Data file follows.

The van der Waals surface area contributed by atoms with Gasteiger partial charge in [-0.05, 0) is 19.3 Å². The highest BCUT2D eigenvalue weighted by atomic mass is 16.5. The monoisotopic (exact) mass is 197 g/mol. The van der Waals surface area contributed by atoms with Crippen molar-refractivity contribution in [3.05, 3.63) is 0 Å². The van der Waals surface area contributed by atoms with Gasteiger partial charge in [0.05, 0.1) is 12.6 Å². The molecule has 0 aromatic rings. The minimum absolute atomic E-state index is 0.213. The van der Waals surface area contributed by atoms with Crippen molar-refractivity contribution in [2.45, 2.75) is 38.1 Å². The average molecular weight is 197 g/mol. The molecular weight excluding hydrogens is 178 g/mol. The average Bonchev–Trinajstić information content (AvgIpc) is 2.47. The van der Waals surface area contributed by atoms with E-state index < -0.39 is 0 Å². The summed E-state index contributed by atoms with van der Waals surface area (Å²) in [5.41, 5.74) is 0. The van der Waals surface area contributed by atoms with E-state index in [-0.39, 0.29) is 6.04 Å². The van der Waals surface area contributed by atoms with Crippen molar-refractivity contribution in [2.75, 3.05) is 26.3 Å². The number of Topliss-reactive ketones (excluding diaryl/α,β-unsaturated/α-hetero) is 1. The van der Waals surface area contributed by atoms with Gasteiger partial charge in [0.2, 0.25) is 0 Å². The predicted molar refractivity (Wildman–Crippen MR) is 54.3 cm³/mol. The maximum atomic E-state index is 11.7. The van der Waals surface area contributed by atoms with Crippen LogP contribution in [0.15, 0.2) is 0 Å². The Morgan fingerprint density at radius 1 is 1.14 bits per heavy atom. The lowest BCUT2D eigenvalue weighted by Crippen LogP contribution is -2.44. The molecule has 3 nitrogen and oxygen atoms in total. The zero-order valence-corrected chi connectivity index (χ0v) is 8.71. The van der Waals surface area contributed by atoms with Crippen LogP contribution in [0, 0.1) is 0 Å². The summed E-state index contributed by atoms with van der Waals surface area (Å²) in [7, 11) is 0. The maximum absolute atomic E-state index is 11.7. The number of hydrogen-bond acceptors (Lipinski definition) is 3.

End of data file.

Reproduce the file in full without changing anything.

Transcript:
The van der Waals surface area contributed by atoms with Gasteiger partial charge in [-0.05, 0) is 19.3 Å². The highest BCUT2D eigenvalue weighted by atomic mass is 16.5. The monoisotopic (exact) mass is 197 g/mol. The van der Waals surface area contributed by atoms with Crippen molar-refractivity contribution in [3.05, 3.63) is 0 Å². The van der Waals surface area contributed by atoms with Gasteiger partial charge in [0.05, 0.1) is 12.6 Å². The molecule has 0 aromatic rings. The minimum absolute atomic E-state index is 0.213. The van der Waals surface area contributed by atoms with Crippen molar-refractivity contribution in [2.45, 2.75) is 38.1 Å². The average molecular weight is 197 g/mol. The molecular weight excluding hydrogens is 178 g/mol. The average Bonchev–Trinajstić information content (AvgIpc) is 2.47. The van der Waals surface area contributed by atoms with E-state index < -0.39 is 0 Å². The summed E-state index contributed by atoms with van der Waals surface area (Å²) in [5.41, 5.74) is 0. The van der Waals surface area contributed by atoms with E-state index in [-0.39, 0.29) is 6.04 Å². The van der Waals surface area contributed by atoms with Crippen molar-refractivity contribution in [2.75, 3.05) is 26.3 Å². The number of Topliss-reactive ketones (excluding diaryl/α,β-unsaturated/α-hetero) is 1. The van der Waals surface area contributed by atoms with Gasteiger partial charge in [0.2, 0.25) is 0 Å². The predicted molar refractivity (Wildman–Crippen MR) is 54.3 cm³/mol. The maximum atomic E-state index is 11.7. The van der Waals surface area contributed by atoms with Crippen LogP contribution in [0.15, 0.2) is 0 Å². The Morgan fingerprint density at radius 1 is 1.14 bits per heavy atom. The lowest BCUT2D eigenvalue weighted by Crippen LogP contribution is -2.44. The molecule has 3 nitrogen and oxygen atoms in total. The zero-order valence-corrected chi connectivity index (χ0v) is 8.71. The van der Waals surface area contributed by atoms with Crippen LogP contribution in [0, 0.1) is 0 Å². The summed E-state index contributed by atoms with van der Waals surface area (Å²) in [7, 11) is 0. The maximum absolute atomic E-state index is 11.7. The number of hydrogen-bond acceptors (Lipinski definition) is 3.